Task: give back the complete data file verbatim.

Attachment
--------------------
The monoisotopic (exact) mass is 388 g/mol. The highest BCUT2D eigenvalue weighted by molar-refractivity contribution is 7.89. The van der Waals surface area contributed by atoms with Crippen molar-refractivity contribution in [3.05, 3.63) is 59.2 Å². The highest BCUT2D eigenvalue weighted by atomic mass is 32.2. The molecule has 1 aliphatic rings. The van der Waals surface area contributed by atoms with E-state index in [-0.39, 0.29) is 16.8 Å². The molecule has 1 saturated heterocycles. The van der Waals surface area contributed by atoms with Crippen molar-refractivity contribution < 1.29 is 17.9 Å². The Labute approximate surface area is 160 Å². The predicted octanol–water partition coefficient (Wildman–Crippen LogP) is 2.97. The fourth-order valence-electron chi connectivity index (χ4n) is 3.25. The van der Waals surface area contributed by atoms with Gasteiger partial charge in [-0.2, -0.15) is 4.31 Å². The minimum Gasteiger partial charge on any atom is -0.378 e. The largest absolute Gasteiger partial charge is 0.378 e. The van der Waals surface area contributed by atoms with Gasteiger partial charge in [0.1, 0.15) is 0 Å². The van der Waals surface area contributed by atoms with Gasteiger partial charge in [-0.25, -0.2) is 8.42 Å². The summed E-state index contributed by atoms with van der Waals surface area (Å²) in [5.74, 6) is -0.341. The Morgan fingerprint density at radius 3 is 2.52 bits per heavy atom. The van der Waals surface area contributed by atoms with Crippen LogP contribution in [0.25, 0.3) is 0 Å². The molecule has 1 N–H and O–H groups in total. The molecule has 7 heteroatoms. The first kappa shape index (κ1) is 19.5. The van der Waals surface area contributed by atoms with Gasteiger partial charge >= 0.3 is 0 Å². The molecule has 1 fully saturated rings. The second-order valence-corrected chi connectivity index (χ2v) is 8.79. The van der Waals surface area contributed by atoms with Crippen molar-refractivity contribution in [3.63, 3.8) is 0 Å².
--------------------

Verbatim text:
The monoisotopic (exact) mass is 388 g/mol. The highest BCUT2D eigenvalue weighted by molar-refractivity contribution is 7.89. The van der Waals surface area contributed by atoms with Crippen molar-refractivity contribution in [3.05, 3.63) is 59.2 Å². The highest BCUT2D eigenvalue weighted by atomic mass is 32.2. The molecule has 1 aliphatic rings. The van der Waals surface area contributed by atoms with E-state index in [-0.39, 0.29) is 16.8 Å². The molecule has 1 saturated heterocycles. The van der Waals surface area contributed by atoms with Crippen molar-refractivity contribution < 1.29 is 17.9 Å². The Labute approximate surface area is 160 Å². The predicted octanol–water partition coefficient (Wildman–Crippen LogP) is 2.97. The fourth-order valence-electron chi connectivity index (χ4n) is 3.25. The van der Waals surface area contributed by atoms with Gasteiger partial charge in [-0.2, -0.15) is 4.31 Å². The minimum Gasteiger partial charge on any atom is -0.378 e. The largest absolute Gasteiger partial charge is 0.378 e. The van der Waals surface area contributed by atoms with Gasteiger partial charge in [0.1, 0.15) is 0 Å². The van der Waals surface area contributed by atoms with Gasteiger partial charge in [-0.25, -0.2) is 8.42 Å². The summed E-state index contributed by atoms with van der Waals surface area (Å²) in [5.74, 6) is -0.341. The Morgan fingerprint density at radius 3 is 2.52 bits per heavy atom. The van der Waals surface area contributed by atoms with Crippen LogP contribution in [0.25, 0.3) is 0 Å². The molecule has 1 N–H and O–H groups in total. The molecule has 7 heteroatoms. The first kappa shape index (κ1) is 19.5. The van der Waals surface area contributed by atoms with Gasteiger partial charge >= 0.3 is 0 Å². The molecule has 1 fully saturated rings. The second-order valence-corrected chi connectivity index (χ2v) is 8.79. The van der Waals surface area contributed by atoms with Crippen molar-refractivity contribution in [3.63, 3.8) is 0 Å².